About 500 Khmer Krom gathered Monday at a pagoda in Meanchey district to mark the 33rd anniversary of their decision to openly resist what they described as a systematic effort by Vietnam to stamp out the minority group. “Today the Khmer Krom communities in Cambodia commemorated the 33rd anniversary of their fight against the Vietnamese government to conserve their regional identity,” said Sam Rainsy Party lawmaker Yont Tharo, who is Khmer Krom. He added that the local authorities had approved the peaceful gathering, during which attendees presented food to the monks at Wat Samakirangsey in Stung Meanchey commune as a way of giving thanks to those who have died “in the struggle to preserve Khmer Krom culture”. Ministry of Foreign Affairs spokesman Koy Kuong said he was confident that the peaceful demonstration would not affect relations with Vietnam. The government in September led a delegation to Vietnam’s Tra Vinh province to showcase good relations among Cambodia, the Khmer Krom and Vietnam.

Gem haven loses its lustre



Photo by: Heng Chivoan
Jewellery shop owner Sheak Chhan Dara shows off gems found in Pailin province. Officials say the rapid decline in gems in the province has led to a sharp drop in amateur gem hunters, which in turn has helped drag down the entire industry.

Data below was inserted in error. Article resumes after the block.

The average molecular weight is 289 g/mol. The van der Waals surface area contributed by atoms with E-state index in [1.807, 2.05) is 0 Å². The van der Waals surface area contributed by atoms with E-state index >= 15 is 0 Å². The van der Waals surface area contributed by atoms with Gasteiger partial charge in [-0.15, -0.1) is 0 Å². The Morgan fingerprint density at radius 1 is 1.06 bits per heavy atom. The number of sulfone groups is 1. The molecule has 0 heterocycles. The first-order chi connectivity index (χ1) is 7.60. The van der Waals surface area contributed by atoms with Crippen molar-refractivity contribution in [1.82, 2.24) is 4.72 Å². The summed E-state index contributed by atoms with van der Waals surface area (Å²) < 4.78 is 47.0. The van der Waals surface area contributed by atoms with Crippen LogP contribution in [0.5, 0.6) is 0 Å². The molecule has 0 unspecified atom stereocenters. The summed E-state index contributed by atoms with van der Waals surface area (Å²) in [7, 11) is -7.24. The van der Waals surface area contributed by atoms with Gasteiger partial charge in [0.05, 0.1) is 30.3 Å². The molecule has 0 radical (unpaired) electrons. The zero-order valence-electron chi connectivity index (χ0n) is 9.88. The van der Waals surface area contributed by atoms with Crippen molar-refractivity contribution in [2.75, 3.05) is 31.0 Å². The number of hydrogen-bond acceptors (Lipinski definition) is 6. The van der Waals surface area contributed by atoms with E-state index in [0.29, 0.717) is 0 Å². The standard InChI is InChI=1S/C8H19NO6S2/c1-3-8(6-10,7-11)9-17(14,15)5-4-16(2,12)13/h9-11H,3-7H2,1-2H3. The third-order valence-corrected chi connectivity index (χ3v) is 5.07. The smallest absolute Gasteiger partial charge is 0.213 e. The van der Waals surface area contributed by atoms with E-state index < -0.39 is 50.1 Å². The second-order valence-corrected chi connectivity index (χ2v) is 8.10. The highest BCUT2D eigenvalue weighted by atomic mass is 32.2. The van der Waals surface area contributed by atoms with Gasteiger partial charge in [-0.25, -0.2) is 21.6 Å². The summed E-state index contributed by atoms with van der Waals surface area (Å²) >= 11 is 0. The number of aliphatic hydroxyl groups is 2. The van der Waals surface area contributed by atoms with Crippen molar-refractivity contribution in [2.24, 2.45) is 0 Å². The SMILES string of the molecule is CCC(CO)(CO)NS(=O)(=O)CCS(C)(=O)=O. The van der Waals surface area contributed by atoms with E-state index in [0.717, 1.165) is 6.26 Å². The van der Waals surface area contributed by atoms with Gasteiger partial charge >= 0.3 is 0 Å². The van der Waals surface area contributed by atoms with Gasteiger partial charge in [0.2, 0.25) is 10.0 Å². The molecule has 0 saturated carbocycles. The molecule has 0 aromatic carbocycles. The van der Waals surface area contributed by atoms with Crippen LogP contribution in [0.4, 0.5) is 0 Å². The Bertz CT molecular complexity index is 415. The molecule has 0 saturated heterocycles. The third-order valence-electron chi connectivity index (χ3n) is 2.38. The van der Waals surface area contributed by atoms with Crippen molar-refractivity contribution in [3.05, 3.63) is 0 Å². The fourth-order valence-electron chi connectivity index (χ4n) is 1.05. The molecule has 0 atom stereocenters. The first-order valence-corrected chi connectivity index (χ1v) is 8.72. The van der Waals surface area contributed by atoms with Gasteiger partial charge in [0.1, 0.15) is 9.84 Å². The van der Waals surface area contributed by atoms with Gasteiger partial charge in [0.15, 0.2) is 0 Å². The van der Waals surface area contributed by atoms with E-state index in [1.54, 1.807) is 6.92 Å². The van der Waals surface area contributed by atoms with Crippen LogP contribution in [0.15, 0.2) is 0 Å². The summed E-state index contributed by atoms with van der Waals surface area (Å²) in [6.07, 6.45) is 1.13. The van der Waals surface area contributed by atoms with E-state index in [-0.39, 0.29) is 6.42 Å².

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This area doesn’t have many gems because of the thai people. they used big excavator trucks to dig....
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(Posted by CAAI News Media)

Tuesday, 17 November 2009 15:01 Robbie Corey-Boulet and May Titthara

Pailin’s shrinking supply of rubies and sapphires leads hunters to abandon weekends of hard work and inconsistent rewards.

Pailin Province

ON a recent Saturday morning, Inn Chhoeun, 29, placed 100 empty charcoal sacks in a truck he had borrowed from his neighbour and drove the 10 kilometres from his home to Boryakhar commune.

He worked until lunchtime, using a shovel to fill each sack with dirt. In the afternoon, he drove to a bridge spanning the O’Chra river, where, after placing the sacks on the riverbank, he spent the rest of the weekend sifting through their contents, searching for rubies and sapphires amid the plant roots and gravel.

The results on this particular weekend were less than encouraging.

“In all those 100 sacks,” he said, “what did I find? I’ll tell you. Nothing.” He shrugged his shoulders. “But I don’t have another job on the weekends, so I will keep looking.”

Inn Chhoeun, a farmer, has passed weekends this way since 1993, when the prospect of gem riches prompted his family to move from Battambang to Pailin. For decades, gems had been one of Pailin’s signature products, supporting, among others, the Khmer Rouge cadres who turned the province into a stronghold after falling from power.

At first, the move seemed to have been a smart one. “Sometimes, there were only one or two gems, and some days the sacks were empty, but most of the time we could find a gem in every five or six sacks,” he said.

With middlemen paying an average price of 3,000 baht (US$90) per stone, the 20 or so gems found on a good weekend could fetch $1,800 — more than enough to cover the family’s short-term living expenses.